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Face-off: Cultural Perceptions of Emoticons

Jan 31, 2017

Emoticons play a huge role in text-based communications today. Just as facial expressions give non-verbal cues when we communicate in-person, emoticons provide context when we text, chat, email and post in online forums. The original two emoticons are widely credited to Scott Fahlman, a computer scientist at Carnegie Mellon University, who back in 1982 posted a smile : ) and a frown : ( in one of the university’s online bulletin boards as a tool to help his peers and professors distinguish between serious posts and jokes. A decade later, writer Neal Stephenson described emoticons as “the electronic equivalent of spin doctors” (Smiley’s People, 1993) and today there are more than 15,000 different emoticons to choose from, though most remain variations of Fahlman’s original two. The plethora of facial expressions and emotional states represented in modern emoticons are meant to help us understand each other better. But do emoticons get lost in translation across geographic and cultural lines? The short answer is yes.


Horizontal and Vertical Emoticons

Did you know that there are two styles of emoticons? Scott Fahlman posted his original smileys in the horizontal style (i.e. sideways), which often appears more natural to westerners who are used to reading and writing horizontally (e.g. English is read left to right, as are its emoticons). Vertical emoticons are more popular in East Asian countries and are meant to be viewed from top to bottom (i.e. eyes are pictured above the mouth).


In East Asian countries where vertical writing is commonly practiced, individuals may have trouble initially recognizing the faces in horizontal emoticons and some have found a tilt of the head (left ear to shoulder) helpful to see the sideways pictures. The same difficulty applies to Westerners attempting to discern vertical emoticons.

It is important to note that the Eastern/Western divide is not always on point. Studies have shown that a country’s spoken language actually has a higher impact in determining emoticon style than geography. For example, despite being located in the East, Twitter users in the Philippines and Indonesia tend to use horizontal emoticons because English is so commonly spoken there.


Eyes vs. Mouth

The main contextual difference between horizontal and vertical emoticons lies in which part of the face carries the meaning. The horizontal style emphasizes mouth shape for expressing emotion, commonly relying on the inexpressive colon sign for eyes. In contrast, the vertical emoticon style emphasizes eye shape for expressing emotion and commonly uses the flat underscore character for the mouth (or even leaves out the mouth entirely).

Masaki Yuki, a behavioral scientist at Hokkaido University in Japan, released a study in 2007 titled “Are the windows to the soul the same in the East and West?” In it, he investigates how cultural background influences the way people use facial expressions to show emotion. Americans, he says, are used to a culture of independence, emotional openness and overt self-expression. Since the mouth is the most expressive part of the face, smiling plays a huge role in daily American interactions. Politeness is often defined by the presence of a smile (regardless of whether or not it is genuine). In shops and restaurants, a bigger smile can translate into a bigger tip for workers and a more pleasant experience for the customer.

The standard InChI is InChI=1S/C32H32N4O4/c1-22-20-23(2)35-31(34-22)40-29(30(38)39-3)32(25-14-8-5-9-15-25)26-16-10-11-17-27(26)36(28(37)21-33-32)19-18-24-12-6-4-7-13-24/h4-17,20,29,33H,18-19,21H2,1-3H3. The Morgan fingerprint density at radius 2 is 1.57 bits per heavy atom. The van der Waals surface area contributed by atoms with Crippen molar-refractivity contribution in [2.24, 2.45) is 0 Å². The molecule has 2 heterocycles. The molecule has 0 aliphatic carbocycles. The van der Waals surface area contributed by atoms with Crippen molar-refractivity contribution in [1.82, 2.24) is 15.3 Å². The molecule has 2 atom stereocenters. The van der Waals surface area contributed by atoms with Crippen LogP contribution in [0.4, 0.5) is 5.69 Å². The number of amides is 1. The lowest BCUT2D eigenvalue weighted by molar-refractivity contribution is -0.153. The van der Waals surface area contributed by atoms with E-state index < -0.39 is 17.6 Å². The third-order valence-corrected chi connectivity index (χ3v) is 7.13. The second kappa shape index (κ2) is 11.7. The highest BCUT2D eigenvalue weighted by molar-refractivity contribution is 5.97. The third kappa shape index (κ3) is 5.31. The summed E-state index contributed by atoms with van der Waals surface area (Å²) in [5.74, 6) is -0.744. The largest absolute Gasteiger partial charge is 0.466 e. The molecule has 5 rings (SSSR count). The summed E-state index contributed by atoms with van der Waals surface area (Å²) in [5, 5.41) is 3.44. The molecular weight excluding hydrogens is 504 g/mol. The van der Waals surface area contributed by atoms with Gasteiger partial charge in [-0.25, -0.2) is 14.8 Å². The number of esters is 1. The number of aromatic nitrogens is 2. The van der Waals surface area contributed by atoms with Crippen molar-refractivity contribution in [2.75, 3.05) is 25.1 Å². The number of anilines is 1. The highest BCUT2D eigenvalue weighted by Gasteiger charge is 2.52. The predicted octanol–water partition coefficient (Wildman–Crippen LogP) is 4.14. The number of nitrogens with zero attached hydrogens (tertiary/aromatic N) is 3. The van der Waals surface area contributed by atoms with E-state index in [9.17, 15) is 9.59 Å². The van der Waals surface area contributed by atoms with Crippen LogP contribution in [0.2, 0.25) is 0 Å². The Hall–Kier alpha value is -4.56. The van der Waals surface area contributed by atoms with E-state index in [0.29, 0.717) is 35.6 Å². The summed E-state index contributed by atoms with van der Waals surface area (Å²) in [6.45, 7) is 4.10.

By contrast, people in East Asian countries like Japan, China and Korea tend to value humility and are far more “collectivistic and interdependent.” In these eastern cultures Yuki says, “It is more important for emotional expressions to be controlled and subdued, and a relative absence of affect is considered crucial for maintaining harmonious relationships.” Therefore, a typical smile or frown of the mouth is rare in a country like Japan. Instead, the people of eastern cultures look for emotional cues in the eyes (which are much more difficult to control than the mouth).


Localize for Your Audience

This cultural difference is the reason we have two styles of emoticons today. Vertical emoticons help easterners focus attention on the eyes, just as they do in real life and horizontal emoticons do just the opposite. It’s crucial to keep these cultural differences in mind when you localize materials for East Asian readers (and vice versa). It’s not just the words that must be translated and contextualized, but emoticons too.


The Author

sirenaSirena Rubinoff is the Content Manager at Morningside Translations. She earned her B.A. and Master’s Degree from the Medill School of Journalism at Northwestern. After completing her graduate degree, Sirena won an international fellowship as a Rotary Cultural Ambassador to Jerusalem. Sirena covers topics related to software and website localization, global business solutions, and the translation industry as a whole.


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